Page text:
The result was the Stephen C. Foster Memorial, dedicated in 1937 on the lawn of the Cathedral of Learning. In a nice touch, ground for it was broken on January 13th, 1935, the 71st anniversary of Foster's death.

The Stephen Foster memorial from All

The club didn't stop there. TMC members are credited with forming the Pittsburgh Opera Society in 1939, as well as the Pittsburgh Concert Society and The Renaissance and Baroque Society of Pittsburgh.

And though it took a few decades, TMC broached the final frontier and began admitting men in 1976.

More than a century after its inception, TMC remains on the go. Their first scholarship was awarded in 1928, and auditions for the scholarships are held biannually, with $40,000 in tuition money going to young musicians in the latest round. TMC also has a community outreach program called Musicare, which provides recitals for residents of nursing homes, subsidized housing, and senior centers throughout Allegheny County. The club musicians often perform at public and city events as well.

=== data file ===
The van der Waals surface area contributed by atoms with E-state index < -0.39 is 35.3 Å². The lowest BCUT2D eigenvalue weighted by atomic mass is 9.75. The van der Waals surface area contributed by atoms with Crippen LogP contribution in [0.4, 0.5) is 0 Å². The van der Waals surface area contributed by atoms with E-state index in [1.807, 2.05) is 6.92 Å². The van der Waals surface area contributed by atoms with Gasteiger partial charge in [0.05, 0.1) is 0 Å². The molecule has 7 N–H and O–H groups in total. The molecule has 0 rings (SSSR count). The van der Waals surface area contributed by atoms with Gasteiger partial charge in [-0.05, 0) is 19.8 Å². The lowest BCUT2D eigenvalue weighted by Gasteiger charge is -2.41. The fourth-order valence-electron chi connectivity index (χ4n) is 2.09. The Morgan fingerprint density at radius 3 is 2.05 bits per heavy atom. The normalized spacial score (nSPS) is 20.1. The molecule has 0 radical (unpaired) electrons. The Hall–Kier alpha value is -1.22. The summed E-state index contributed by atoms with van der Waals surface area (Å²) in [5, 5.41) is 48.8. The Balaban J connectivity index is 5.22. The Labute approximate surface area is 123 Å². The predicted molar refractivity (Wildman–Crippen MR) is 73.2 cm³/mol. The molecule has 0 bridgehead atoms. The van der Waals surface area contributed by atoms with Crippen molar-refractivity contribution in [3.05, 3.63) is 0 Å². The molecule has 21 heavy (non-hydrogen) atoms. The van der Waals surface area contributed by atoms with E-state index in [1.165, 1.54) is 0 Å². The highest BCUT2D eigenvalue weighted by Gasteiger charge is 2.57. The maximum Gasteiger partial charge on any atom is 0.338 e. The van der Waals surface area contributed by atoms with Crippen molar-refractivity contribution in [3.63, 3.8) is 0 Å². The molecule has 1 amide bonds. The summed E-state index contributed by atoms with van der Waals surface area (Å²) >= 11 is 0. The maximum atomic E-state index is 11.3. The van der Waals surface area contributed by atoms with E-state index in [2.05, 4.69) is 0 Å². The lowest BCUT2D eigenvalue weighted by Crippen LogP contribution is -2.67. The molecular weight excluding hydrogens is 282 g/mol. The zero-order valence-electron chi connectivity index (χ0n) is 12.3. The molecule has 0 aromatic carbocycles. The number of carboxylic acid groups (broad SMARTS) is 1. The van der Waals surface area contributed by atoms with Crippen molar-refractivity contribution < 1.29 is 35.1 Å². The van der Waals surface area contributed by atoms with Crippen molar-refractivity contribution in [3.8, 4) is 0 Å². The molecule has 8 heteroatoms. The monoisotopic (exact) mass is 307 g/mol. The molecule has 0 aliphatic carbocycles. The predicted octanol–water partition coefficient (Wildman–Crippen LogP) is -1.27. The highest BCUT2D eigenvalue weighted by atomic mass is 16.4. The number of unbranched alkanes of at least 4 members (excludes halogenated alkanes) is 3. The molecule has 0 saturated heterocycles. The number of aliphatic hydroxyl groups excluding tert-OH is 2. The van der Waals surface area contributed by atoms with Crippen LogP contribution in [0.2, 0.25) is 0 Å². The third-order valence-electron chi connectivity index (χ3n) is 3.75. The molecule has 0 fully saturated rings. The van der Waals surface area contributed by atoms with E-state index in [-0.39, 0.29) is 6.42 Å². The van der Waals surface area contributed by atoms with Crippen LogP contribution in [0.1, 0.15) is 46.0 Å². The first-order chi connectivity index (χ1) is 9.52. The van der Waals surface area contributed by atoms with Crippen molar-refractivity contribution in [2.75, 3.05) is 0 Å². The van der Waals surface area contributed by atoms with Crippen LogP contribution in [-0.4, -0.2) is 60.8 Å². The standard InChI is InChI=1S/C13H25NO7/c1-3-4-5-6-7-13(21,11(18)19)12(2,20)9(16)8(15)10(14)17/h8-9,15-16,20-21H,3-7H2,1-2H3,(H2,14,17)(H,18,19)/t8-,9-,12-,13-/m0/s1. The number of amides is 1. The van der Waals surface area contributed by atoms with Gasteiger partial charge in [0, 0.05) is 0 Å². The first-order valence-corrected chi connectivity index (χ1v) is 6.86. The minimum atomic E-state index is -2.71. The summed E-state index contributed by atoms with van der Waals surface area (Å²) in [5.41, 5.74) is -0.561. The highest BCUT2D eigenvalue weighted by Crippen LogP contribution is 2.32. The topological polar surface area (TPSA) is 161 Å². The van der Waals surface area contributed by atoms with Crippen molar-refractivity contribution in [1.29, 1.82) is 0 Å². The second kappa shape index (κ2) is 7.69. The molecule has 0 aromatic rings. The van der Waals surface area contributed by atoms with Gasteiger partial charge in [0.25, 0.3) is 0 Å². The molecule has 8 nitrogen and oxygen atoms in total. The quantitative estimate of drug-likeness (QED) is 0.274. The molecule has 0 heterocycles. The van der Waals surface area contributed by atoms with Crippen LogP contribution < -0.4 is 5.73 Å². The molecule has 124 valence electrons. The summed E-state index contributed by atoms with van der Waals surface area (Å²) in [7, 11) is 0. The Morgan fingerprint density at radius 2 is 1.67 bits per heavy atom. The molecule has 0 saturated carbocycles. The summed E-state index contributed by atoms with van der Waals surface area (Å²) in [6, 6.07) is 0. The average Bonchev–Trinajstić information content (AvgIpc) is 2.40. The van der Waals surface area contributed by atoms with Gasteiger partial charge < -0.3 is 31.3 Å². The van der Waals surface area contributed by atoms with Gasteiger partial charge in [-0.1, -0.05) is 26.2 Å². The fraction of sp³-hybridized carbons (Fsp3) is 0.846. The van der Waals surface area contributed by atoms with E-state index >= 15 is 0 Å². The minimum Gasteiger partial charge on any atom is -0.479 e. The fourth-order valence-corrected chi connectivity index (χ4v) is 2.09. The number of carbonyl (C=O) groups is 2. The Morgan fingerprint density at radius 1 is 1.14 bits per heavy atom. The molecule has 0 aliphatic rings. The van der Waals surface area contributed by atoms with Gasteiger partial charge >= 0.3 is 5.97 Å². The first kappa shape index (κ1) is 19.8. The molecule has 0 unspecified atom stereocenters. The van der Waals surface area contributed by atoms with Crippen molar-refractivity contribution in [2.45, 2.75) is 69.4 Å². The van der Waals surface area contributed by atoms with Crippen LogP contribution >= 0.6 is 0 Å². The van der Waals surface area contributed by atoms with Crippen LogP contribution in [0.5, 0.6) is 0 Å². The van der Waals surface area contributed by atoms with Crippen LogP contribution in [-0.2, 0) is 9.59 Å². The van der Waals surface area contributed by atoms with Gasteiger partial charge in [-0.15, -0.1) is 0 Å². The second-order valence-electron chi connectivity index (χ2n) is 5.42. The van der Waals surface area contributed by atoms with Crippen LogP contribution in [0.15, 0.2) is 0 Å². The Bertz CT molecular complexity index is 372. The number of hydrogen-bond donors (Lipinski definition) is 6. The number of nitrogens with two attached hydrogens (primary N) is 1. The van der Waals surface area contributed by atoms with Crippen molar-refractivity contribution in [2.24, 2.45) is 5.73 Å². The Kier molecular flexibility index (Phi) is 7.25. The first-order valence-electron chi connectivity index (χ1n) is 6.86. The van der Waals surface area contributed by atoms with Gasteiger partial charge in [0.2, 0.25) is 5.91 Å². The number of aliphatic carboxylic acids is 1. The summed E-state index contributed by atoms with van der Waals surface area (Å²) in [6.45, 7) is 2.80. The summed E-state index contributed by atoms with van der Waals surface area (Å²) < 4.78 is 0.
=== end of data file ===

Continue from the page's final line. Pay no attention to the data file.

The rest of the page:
Many club activities are in-house and take place during their meetings in member's homes or churches (which are awesome venues in their own right), with musical performances as well as coaching sessions provided by PSO musicians and university faculty.

This year, they'll present eight free public Tuesday afternoon concerts, three Saturday afternoon recitals and one Sunday afternoon concert to showcase current TMC scholarship winners. 125 years and still going strong...

(The info on this post was shamelessly swiped almost verbatim from Anne Marie DeGeorge's TMC history on their website. Check them out; they're one of the oldest-running and quietly active musical groups in the region and handily headquartered at the Stephen Foster Memorial in Oakland.)